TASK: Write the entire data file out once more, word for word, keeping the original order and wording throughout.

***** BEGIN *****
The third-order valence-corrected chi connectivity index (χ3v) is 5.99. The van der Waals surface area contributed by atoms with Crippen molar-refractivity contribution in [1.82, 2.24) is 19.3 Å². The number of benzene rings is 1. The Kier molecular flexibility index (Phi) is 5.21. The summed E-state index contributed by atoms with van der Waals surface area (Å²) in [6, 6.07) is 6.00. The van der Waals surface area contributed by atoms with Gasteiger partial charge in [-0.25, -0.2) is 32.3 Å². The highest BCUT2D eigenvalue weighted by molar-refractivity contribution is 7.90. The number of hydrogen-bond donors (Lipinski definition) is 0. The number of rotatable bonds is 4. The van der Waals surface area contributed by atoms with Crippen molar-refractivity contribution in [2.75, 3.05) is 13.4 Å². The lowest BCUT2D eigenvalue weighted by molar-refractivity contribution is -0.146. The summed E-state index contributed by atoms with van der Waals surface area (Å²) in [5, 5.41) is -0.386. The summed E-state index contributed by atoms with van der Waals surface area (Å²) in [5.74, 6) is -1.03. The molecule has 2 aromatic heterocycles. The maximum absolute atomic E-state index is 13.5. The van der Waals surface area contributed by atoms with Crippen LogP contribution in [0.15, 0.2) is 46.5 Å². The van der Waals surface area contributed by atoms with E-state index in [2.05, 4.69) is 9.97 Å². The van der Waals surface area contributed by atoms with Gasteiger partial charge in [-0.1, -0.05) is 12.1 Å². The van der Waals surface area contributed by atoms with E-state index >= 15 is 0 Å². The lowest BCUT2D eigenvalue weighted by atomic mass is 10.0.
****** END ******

The third-order valence-corrected chi connectivity index (χ3v) is 5.99. The van der Waals surface area contributed by atoms with Crippen molar-refractivity contribution in [1.82, 2.24) is 19.3 Å². The number of benzene rings is 1. The Kier molecular flexibility index (Phi) is 5.21. The summed E-state index contributed by atoms with van der Waals surface area (Å²) in [6, 6.07) is 6.00. The van der Waals surface area contributed by atoms with Gasteiger partial charge in [-0.25, -0.2) is 32.3 Å². The highest BCUT2D eigenvalue weighted by molar-refractivity contribution is 7.90. The number of hydrogen-bond donors (Lipinski definition) is 0. The number of rotatable bonds is 4. The van der Waals surface area contributed by atoms with Crippen molar-refractivity contribution in [2.75, 3.05) is 13.4 Å². The lowest BCUT2D eigenvalue weighted by molar-refractivity contribution is -0.146. The summed E-state index contributed by atoms with van der Waals surface area (Å²) in [5, 5.41) is -0.386. The summed E-state index contributed by atoms with van der Waals surface area (Å²) in [5.74, 6) is -1.03. The molecule has 2 aromatic heterocycles. The maximum absolute atomic E-state index is 13.5. The van der Waals surface area contributed by atoms with Crippen LogP contribution in [0.15, 0.2) is 46.5 Å². The van der Waals surface area contributed by atoms with E-state index in [2.05, 4.69) is 9.97 Å². The van der Waals surface area contributed by atoms with Gasteiger partial charge in [-0.1, -0.05) is 12.1 Å². The van der Waals surface area contributed by atoms with E-state index >= 15 is 0 Å². The lowest BCUT2D eigenvalue weighted by atomic mass is 10.0.